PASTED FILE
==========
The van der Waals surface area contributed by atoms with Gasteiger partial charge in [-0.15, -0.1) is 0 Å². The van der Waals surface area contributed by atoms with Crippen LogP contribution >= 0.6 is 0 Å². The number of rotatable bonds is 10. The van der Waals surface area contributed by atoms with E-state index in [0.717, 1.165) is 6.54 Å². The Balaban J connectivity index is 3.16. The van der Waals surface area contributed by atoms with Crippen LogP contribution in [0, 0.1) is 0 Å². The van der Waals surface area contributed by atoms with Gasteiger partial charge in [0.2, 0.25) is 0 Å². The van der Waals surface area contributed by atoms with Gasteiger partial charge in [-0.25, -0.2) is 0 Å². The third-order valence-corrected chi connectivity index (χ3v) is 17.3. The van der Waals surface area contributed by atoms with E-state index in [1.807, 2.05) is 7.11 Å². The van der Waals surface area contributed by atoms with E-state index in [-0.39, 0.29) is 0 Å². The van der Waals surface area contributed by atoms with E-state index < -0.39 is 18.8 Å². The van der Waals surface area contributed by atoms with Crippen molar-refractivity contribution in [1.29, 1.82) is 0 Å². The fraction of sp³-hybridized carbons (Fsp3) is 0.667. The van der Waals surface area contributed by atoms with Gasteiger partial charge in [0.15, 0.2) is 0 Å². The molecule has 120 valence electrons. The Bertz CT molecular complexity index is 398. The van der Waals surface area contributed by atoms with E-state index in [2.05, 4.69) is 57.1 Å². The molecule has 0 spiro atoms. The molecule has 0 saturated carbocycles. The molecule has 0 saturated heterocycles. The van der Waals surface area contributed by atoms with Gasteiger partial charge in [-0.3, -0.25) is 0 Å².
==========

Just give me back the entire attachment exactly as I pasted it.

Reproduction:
The van der Waals surface area contributed by atoms with Gasteiger partial charge in [-0.15, -0.1) is 0 Å². The van der Waals surface area contributed by atoms with Crippen LogP contribution >= 0.6 is 0 Å². The number of rotatable bonds is 10. The van der Waals surface area contributed by atoms with E-state index in [0.717, 1.165) is 6.54 Å². The Balaban J connectivity index is 3.16. The van der Waals surface area contributed by atoms with Crippen LogP contribution in [0, 0.1) is 0 Å². The van der Waals surface area contributed by atoms with Gasteiger partial charge in [0.2, 0.25) is 0 Å². The van der Waals surface area contributed by atoms with Gasteiger partial charge in [-0.25, -0.2) is 0 Å². The third-order valence-corrected chi connectivity index (χ3v) is 17.3. The van der Waals surface area contributed by atoms with E-state index in [1.807, 2.05) is 7.11 Å². The van der Waals surface area contributed by atoms with E-state index in [-0.39, 0.29) is 0 Å². The van der Waals surface area contributed by atoms with E-state index < -0.39 is 18.8 Å². The van der Waals surface area contributed by atoms with Crippen molar-refractivity contribution in [1.29, 1.82) is 0 Å². The fraction of sp³-hybridized carbons (Fsp3) is 0.667. The van der Waals surface area contributed by atoms with Gasteiger partial charge in [0.15, 0.2) is 0 Å². The molecule has 120 valence electrons. The Bertz CT molecular complexity index is 398. The van der Waals surface area contributed by atoms with E-state index in [2.05, 4.69) is 57.1 Å². The molecule has 0 spiro atoms. The molecule has 0 saturated carbocycles. The molecule has 0 saturated heterocycles. The van der Waals surface area contributed by atoms with Gasteiger partial charge in [-0.3, -0.25) is 0 Å².